strange claim, Poppy, the reality is, is that, you know, former administration officials both Republican and Democrat have held security clearances because they're seen as of value. These officials are seen as of value to the government. So the idea that American officials are sort of going out and doing deal-making and making money solely on their security clearances is -- I mean, it's a really grave charge, if true. And the reality is this White House hasn't shown any ability to back that up with any kind of proof. And what it feels like is, you know, is really kind of political retribution.

HARLOW: Well, that's an interesting point you make, I mean, because they can be of service to the current government, which means protecting national security, should they have to serve in an advisory role to someone in their current position, right? Saying, hey, what did you see? Can you walk me through this? We need to know this to -- you know, to best protect America. That is the point.

And yes, to Mike Baker's point, it does, you know, maybe help them get lucrative deals on the side in the private sector.

HEALY: Sure, no -- and that's thing.


HARLOW: But that's part of it, right?

HEALY: Right. Absolutely. Look, when a major senior official leaves an administration and he or she has a security clearance, that is part of sort of a package of expertise and background that does make them, you know, appealing for, you know, to companies, to consultancies, you know, that money can be made on the whole package. But the White House hasn't done is present any evidence --


HEALY: -- that these officials have actually monetized the use of their clearances. And the reality is, Poppy, if every official in this government left office and didn't have a security clearance, what would be the value of all of their, you know, accrued wisdom over the years? Why would we have a government, you know, and how would we benefit from it, if officials just sort of left and weren't able to be called upon for their expertise and expertise in far-flung places of the world?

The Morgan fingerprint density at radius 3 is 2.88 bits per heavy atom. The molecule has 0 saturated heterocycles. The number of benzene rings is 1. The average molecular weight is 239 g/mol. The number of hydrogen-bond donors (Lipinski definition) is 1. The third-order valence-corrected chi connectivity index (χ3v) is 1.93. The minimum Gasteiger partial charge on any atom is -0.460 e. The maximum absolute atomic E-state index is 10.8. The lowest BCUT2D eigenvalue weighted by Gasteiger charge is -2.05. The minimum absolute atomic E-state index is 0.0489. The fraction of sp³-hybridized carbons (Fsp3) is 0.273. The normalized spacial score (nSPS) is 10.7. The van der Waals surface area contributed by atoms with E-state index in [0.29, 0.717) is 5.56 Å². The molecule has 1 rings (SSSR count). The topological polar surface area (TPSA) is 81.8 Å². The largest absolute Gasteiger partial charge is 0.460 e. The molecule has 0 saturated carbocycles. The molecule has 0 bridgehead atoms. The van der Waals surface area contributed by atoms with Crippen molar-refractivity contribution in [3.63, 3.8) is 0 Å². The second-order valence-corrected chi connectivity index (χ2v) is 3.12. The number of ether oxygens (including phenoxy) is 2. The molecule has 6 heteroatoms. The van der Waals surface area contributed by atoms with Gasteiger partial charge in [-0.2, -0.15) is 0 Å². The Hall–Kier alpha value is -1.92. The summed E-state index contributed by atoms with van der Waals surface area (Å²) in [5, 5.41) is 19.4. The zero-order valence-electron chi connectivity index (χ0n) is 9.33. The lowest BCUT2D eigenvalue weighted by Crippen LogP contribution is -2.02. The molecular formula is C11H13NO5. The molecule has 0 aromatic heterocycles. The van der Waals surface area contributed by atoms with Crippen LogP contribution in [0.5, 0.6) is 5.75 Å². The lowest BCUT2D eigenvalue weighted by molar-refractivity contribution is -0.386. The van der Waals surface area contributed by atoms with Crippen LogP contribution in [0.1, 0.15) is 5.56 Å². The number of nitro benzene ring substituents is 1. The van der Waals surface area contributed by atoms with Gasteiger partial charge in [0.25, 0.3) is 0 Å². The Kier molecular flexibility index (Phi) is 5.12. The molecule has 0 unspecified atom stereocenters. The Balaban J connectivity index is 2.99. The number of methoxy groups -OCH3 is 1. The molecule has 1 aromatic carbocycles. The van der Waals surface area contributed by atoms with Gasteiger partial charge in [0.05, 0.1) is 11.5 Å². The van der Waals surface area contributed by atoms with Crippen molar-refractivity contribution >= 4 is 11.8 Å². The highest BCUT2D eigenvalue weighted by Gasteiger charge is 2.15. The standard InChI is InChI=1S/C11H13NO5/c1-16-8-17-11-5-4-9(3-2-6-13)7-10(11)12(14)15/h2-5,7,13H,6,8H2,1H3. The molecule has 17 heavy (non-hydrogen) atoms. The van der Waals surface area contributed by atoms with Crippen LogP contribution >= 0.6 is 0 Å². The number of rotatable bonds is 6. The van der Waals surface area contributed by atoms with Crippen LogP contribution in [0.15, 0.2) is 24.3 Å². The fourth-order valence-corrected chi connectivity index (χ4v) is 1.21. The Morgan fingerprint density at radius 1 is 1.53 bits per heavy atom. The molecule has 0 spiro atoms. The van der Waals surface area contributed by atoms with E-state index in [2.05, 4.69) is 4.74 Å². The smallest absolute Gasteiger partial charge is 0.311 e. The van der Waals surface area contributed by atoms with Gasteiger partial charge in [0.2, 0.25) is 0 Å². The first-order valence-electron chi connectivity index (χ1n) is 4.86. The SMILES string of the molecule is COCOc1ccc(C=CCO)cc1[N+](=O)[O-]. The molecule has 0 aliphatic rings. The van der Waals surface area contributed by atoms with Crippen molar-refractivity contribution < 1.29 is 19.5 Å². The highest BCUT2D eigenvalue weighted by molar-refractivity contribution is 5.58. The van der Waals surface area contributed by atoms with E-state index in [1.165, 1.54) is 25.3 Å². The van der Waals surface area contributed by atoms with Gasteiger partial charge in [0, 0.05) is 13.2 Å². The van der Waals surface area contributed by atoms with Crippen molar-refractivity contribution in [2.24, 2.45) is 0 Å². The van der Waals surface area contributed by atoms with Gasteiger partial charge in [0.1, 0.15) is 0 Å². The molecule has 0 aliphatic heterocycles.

[09:10:04] HARLOW: That's interesting point. So, Caitlin, let's listen to the second half of Sarah Sanders' explanation here.


SANDERS: Making baseless accusations of improper contact with Russia or being influenced by Russia against the president is extremely inappropriate and the fact that people with security clearances are making these baseless charges provides inappropriate legitimacy to accusations with zero evidence.


HARLOW: "Baseless Charges," Caitlin? What -- baseless charges like, I don't know, claiming that President Obama was not born in the United States with zero evidence?

CAITLIN HUEY-BURNS, NATIONAL POLITICAL REPORTER, REALCLEARPOLITICS: Right, exactly. To make that kind of claim is really rich, especially given what you just described, which is, you know, the president could have revoked security clearances earlier on or, you know, did so for people like Mike Flynn, who obviously we know what happened there.

This is a situation where it's hard to see how this isn't political. You could argue that some of the people on this list, including James Clapper, are not very sympathetic characters, especially among lawmakers. Remember, lawmakers were critical of Clapper's testimony a few years ago when it came to the NSA. But that's not what's going on here. If the president really was concerned about that, he would have perhaps talked about this before.

The issue here is really the Russia investigation and the way in which -- and Trump's dealings with Russia. I mean, remember, just last week, you had a variety of different voices from the intelligence community and really across the political spectrum critical of the way in which the president handled that meeting. And we know the president is very insecure about the Russia investigation in totality. And so the idea that he would revoke these clearances or want to revoke these clearances now, it's hard to see how that's anything but political.

HARLOW: Let's listen to how Republican congressman, Scott Taylor, sees this.


REP. SCOTT TAYLOR (R), VIRGINIA: No, I'm not OK with it. I'm not OK with it at all. It's free speech. So if something -- so I'm troubled by it. I think it is -- it's not what we need to be doing.


HARLOW: He's sort of alone on that island of Republicans, at least right now who have been publicly condemning this. But, Patrick, I mean, what can Republicans in Congress do, should the Trump administration follow through with these threats? What are they willing to do?

HEALY: I think what they're willingness seems pretty low, Poppy. I mean, there's been a real kind of circling of the wagons for, you know, a couple of years now around President Trump and some of the, you know, most sort of stunning or egregious things that he's said. I mean, you sometimes have Republicans kind of defending certainly intelligence agencies and there are a few like John McCain, who have really called out the president, you know, on -- you know, on some of his statements. But by and large, there hasn't been a willingness, Poppy. And the First Amendment, you know, point is true. Look, if you had a former CIA director who was going on television,